Dhaka [Bangladesh], August 2 (ANI): Matthew Wade, Australia's stand-in skipper for the T20I series against Bangladesh, on Monday confirmed he would be batting in the middle-order and this would be his role in all probability in the upcoming T20 World Cup.
Australia and Bangladesh will be locking horns in five T20Is, beginning Tuesday. Wade would be doning the captaincy hat as Aaron Finch is out injured.
"It's something I'm looking forward to. I've been up the top for three years and feel like any time called upon I can do a good job up there, so to go back into the middle order is a challenge I'm excited to do. It doesn't faze me too much, whatever needs to be done," ESPNcricinfo quoted Wade as saying.
"Then once the World Cup comes around, whether than means I go back up the top or stay in the middle order we aren't 100 per cent sure. The way Mitch has come out and played at No. 3 that's certainly another option for us at the top. He could open as well if we needed him to. So we are probably rolling through a few different scenarios of where guys can fit in the best team come the World Cup," he added.
Wade reckons that he would be in good stead as he has plenty of experience of playing in the middle-order. The left-handed batsman had batted at No. 6 in the last match against West Indies and he managed to score 26 runs off 18 balls.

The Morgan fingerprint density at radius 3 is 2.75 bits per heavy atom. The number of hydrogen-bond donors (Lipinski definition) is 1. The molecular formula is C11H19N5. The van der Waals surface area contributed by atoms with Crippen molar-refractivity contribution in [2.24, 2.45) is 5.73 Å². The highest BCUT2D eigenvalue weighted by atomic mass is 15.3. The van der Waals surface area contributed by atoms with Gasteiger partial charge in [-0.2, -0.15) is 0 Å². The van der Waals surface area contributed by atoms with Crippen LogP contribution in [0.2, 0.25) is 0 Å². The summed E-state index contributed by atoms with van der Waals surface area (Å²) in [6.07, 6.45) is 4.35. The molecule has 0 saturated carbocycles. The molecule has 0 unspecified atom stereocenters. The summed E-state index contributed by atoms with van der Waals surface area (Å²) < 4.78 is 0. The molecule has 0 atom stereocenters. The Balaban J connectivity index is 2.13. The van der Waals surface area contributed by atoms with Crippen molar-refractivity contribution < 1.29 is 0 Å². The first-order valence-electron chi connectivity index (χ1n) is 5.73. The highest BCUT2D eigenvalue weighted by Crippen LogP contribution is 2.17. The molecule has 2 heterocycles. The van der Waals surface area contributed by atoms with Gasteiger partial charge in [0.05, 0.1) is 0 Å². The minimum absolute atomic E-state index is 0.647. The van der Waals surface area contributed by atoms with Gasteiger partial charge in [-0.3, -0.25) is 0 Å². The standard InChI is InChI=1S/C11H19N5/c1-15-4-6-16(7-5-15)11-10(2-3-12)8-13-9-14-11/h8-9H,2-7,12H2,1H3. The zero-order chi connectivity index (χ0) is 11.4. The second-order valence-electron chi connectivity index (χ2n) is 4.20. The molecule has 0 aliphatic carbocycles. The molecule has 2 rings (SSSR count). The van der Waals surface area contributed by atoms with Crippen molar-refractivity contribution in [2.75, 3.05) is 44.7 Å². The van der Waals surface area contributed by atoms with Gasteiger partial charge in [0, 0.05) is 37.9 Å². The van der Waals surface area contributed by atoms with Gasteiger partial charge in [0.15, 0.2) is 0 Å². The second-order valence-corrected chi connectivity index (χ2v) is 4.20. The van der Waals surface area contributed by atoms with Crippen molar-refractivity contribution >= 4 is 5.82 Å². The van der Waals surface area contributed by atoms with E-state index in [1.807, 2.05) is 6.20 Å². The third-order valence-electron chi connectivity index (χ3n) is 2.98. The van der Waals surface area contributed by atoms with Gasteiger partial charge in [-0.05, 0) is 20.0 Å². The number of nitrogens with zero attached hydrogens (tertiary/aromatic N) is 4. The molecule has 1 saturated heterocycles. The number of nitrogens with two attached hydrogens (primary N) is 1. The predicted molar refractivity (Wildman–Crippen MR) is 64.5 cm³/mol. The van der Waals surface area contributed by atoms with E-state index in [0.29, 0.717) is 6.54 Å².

"Thankfully I've played for Australia in the middle order a lot, especially in one-day cricket and even T20 have probably played 50-50 of my innings. It's probably more a chance to get there now and get some more work in, I haven't done it for three years so it certainly has its challenges compared to opening the batting but it's a good opportunity to do it," said Wade.
"I'll find a way to make it work and win some games. Things I probably didn't have seven or eight years ago in my game I feel like I've added -- laps and things like that -- which are really important towards the back end. Feel like I have a few more tricks than I had a few years ago and the advantage in these five games is that I can get in there and see what works and what doesn't," he added. (ANI)